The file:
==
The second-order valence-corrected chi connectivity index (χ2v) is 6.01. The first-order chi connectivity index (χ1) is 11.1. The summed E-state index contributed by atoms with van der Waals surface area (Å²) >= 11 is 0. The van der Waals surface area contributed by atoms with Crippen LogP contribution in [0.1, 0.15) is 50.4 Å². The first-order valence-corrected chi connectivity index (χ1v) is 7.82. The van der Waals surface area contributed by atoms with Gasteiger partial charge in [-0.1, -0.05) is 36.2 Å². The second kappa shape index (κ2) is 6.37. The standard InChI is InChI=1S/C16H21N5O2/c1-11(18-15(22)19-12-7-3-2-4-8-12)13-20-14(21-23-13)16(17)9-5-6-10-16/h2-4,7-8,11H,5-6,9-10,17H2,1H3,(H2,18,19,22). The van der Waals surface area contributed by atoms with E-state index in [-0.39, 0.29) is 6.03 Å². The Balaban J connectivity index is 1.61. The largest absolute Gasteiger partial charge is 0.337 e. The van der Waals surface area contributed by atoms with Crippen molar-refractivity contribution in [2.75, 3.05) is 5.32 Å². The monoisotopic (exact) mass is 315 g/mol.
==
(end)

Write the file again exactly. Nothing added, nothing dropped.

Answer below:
The second-order valence-corrected chi connectivity index (χ2v) is 6.01. The first-order chi connectivity index (χ1) is 11.1. The summed E-state index contributed by atoms with van der Waals surface area (Å²) >= 11 is 0. The van der Waals surface area contributed by atoms with Crippen LogP contribution in [0.1, 0.15) is 50.4 Å². The first-order valence-corrected chi connectivity index (χ1v) is 7.82. The van der Waals surface area contributed by atoms with Gasteiger partial charge in [-0.1, -0.05) is 36.2 Å². The second kappa shape index (κ2) is 6.37. The standard InChI is InChI=1S/C16H21N5O2/c1-11(18-15(22)19-12-7-3-2-4-8-12)13-20-14(21-23-13)16(17)9-5-6-10-16/h2-4,7-8,11H,5-6,9-10,17H2,1H3,(H2,18,19,22). The van der Waals surface area contributed by atoms with E-state index in [-0.39, 0.29) is 6.03 Å². The Balaban J connectivity index is 1.61. The largest absolute Gasteiger partial charge is 0.337 e. The van der Waals surface area contributed by atoms with Crippen molar-refractivity contribution in [2.75, 3.05) is 5.32 Å². The monoisotopic (exact) mass is 315 g/mol.